Research

Research programs

Research programs

Research group BEST (Biblical Exegesis and Theology)
In research group BEST, Biblical exegetes (Old and New Testaments) and systematic theologians (mostly dogmaticians) cooperate under the theme Discriminating Love. The research centers on aspects of God's love that contrast with present-day understandings of love. God's love is apparently discriminating in nature. It discriminates, for instance, between his people and other peoples, between the elect and the others. God's love does not exclude judgment. The aim of the research is to assess God's discriminating love in light of the Reformed tradition. The interdisciplinary character of BEST offers unique opportunities.
Click for more information.

Research group Church History and Church Law  
Studying historical sources from current questions, a range of international contacts, themes relevant to the Church and to society: all this - and much more - is within reach through the research group Church History and Church Law. For ambitious and competent researchers there is a great deal to do in these areas. These are the edition of Philipp Melanchthon's theological works and the edition of the the Acts of the Synod of Dordrecht, both of which account for a total of some 25 volumes (of which so far only three have been completed!), digital sources from the Puritans, the demand for death and comfort in the reformed tradition, and the interaction between Catholic, Lutheran and Calvinist theologians in the 16th and 17th centuries. For ambitious and competent researchers, there is therefore a great deal to do in these areas.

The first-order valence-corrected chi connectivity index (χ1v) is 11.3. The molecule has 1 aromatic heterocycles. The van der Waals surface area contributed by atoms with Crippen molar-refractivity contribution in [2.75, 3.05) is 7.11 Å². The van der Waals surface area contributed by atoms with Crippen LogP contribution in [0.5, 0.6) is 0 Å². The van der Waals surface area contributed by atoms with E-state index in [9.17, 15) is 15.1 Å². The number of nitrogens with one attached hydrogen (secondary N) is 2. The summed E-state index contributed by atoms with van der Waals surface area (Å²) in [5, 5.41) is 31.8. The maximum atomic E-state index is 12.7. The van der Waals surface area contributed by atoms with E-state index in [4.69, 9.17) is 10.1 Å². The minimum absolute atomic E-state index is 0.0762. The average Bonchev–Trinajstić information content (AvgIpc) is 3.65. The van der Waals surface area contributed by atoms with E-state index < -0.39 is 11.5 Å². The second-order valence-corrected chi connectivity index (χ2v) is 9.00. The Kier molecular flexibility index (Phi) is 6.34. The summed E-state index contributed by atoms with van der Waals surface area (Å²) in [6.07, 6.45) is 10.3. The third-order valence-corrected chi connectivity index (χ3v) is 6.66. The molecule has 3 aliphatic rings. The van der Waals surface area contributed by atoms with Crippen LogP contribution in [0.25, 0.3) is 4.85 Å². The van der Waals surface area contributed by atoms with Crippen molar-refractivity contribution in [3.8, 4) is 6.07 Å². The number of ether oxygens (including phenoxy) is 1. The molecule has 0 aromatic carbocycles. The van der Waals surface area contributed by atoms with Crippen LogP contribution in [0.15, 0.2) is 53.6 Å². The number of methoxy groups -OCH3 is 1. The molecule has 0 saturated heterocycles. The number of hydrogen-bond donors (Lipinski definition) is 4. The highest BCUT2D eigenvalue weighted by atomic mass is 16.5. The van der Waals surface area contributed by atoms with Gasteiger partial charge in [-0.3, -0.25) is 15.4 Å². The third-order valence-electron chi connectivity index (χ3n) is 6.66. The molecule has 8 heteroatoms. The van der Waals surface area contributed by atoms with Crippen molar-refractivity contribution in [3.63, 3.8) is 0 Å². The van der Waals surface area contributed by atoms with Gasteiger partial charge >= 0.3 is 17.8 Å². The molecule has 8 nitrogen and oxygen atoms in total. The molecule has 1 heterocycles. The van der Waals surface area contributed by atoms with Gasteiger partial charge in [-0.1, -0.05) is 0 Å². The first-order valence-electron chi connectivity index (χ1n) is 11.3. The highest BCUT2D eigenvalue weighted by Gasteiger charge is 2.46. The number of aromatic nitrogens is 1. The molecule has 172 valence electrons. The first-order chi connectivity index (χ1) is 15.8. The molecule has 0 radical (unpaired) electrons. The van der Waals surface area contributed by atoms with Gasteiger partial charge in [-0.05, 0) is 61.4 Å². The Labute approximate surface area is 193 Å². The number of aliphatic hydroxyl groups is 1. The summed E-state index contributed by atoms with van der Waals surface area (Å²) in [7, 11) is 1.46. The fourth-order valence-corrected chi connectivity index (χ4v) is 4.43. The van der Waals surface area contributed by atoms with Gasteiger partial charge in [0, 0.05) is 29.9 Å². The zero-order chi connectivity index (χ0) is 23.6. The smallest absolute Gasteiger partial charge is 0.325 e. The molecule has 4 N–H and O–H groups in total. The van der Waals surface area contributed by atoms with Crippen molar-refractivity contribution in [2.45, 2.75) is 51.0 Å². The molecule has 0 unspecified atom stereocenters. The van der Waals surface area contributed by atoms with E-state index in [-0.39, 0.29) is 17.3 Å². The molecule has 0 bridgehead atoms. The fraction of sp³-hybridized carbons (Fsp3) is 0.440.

Research group Practical Theology
Within the Department of Practical Theology, practical theologians work together with experts from other disciplines, in particular pedagogy and psychology. The theme for the coming years is Formation in Church and Education. There are two main programmes: Formation in Homiletics, and in Mission (Chair of Practical Theology) and Formation, Identity, and Personhood (special Chair of Pedagogy). The connection between these two research areas offers a unique challenge to think through all kinds of practices in church and school and to contribute to (re)vitalising these practices.